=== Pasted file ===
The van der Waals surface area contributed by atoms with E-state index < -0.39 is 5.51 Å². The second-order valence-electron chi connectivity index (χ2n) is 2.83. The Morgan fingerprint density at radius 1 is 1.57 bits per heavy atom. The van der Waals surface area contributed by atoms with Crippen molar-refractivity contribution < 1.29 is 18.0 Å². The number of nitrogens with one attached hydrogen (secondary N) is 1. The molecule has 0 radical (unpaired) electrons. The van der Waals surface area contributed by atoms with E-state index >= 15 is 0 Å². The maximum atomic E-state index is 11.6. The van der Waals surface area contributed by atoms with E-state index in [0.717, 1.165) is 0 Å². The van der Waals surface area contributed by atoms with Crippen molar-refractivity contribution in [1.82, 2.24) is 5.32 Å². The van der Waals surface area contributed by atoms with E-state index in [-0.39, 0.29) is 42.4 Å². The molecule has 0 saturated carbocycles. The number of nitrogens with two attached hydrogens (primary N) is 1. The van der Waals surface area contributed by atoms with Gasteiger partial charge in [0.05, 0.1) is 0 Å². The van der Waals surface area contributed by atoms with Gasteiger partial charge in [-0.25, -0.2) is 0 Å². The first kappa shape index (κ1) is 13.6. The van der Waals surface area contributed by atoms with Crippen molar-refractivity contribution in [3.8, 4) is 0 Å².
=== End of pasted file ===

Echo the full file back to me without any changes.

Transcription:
The van der Waals surface area contributed by atoms with E-state index < -0.39 is 5.51 Å². The second-order valence-electron chi connectivity index (χ2n) is 2.83. The Morgan fingerprint density at radius 1 is 1.57 bits per heavy atom. The van der Waals surface area contributed by atoms with Crippen molar-refractivity contribution < 1.29 is 18.0 Å². The number of nitrogens with one attached hydrogen (secondary N) is 1. The molecule has 0 radical (unpaired) electrons. The van der Waals surface area contributed by atoms with E-state index >= 15 is 0 Å². The maximum atomic E-state index is 11.6. The van der Waals surface area contributed by atoms with E-state index in [0.717, 1.165) is 0 Å². The van der Waals surface area contributed by atoms with Crippen molar-refractivity contribution in [1.82, 2.24) is 5.32 Å². The van der Waals surface area contributed by atoms with E-state index in [-0.39, 0.29) is 42.4 Å². The molecule has 0 saturated carbocycles. The number of nitrogens with two attached hydrogens (primary N) is 1. The van der Waals surface area contributed by atoms with Gasteiger partial charge in [0.05, 0.1) is 0 Å². The van der Waals surface area contributed by atoms with Gasteiger partial charge in [-0.25, -0.2) is 0 Å². The first kappa shape index (κ1) is 13.6. The van der Waals surface area contributed by atoms with Crippen molar-refractivity contribution in [3.8, 4) is 0 Å².